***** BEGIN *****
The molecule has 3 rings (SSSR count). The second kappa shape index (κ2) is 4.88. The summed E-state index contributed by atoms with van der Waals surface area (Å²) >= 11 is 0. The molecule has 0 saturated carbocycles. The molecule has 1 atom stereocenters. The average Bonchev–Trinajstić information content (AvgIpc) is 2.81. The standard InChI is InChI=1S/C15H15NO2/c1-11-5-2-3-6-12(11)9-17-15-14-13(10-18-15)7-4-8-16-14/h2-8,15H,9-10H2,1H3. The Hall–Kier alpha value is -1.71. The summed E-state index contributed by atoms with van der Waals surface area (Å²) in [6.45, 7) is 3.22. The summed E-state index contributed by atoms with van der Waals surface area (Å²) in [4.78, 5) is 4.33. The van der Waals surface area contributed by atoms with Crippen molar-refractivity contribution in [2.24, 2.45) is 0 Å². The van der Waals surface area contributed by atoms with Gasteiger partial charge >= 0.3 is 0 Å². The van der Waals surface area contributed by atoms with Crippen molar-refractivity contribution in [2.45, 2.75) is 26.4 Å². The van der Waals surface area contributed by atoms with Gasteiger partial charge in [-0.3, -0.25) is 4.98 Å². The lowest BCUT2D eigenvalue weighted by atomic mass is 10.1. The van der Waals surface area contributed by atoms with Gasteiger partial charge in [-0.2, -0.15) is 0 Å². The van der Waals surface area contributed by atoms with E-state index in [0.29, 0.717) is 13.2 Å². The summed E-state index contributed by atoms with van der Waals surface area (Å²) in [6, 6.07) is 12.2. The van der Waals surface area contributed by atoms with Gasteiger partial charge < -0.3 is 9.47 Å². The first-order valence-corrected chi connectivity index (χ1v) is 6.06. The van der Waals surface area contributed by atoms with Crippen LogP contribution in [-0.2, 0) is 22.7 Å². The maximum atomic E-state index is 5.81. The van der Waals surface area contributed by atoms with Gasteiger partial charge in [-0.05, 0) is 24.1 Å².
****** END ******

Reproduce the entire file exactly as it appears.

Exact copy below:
The molecule has 3 rings (SSSR count). The second kappa shape index (κ2) is 4.88. The summed E-state index contributed by atoms with van der Waals surface area (Å²) >= 11 is 0. The molecule has 0 saturated carbocycles. The molecule has 1 atom stereocenters. The average Bonchev–Trinajstić information content (AvgIpc) is 2.81. The standard InChI is InChI=1S/C15H15NO2/c1-11-5-2-3-6-12(11)9-17-15-14-13(10-18-15)7-4-8-16-14/h2-8,15H,9-10H2,1H3. The Hall–Kier alpha value is -1.71. The summed E-state index contributed by atoms with van der Waals surface area (Å²) in [6.45, 7) is 3.22. The summed E-state index contributed by atoms with van der Waals surface area (Å²) in [4.78, 5) is 4.33. The van der Waals surface area contributed by atoms with Crippen molar-refractivity contribution in [2.24, 2.45) is 0 Å². The van der Waals surface area contributed by atoms with Gasteiger partial charge >= 0.3 is 0 Å². The van der Waals surface area contributed by atoms with Crippen molar-refractivity contribution in [2.45, 2.75) is 26.4 Å². The van der Waals surface area contributed by atoms with Gasteiger partial charge in [-0.3, -0.25) is 4.98 Å². The lowest BCUT2D eigenvalue weighted by atomic mass is 10.1. The van der Waals surface area contributed by atoms with Gasteiger partial charge in [-0.2, -0.15) is 0 Å². The van der Waals surface area contributed by atoms with E-state index in [0.29, 0.717) is 13.2 Å². The summed E-state index contributed by atoms with van der Waals surface area (Å²) in [6, 6.07) is 12.2. The van der Waals surface area contributed by atoms with Gasteiger partial charge < -0.3 is 9.47 Å². The first-order valence-corrected chi connectivity index (χ1v) is 6.06. The van der Waals surface area contributed by atoms with Crippen LogP contribution in [-0.2, 0) is 22.7 Å². The maximum atomic E-state index is 5.81. The van der Waals surface area contributed by atoms with Gasteiger partial charge in [-0.05, 0) is 24.1 Å².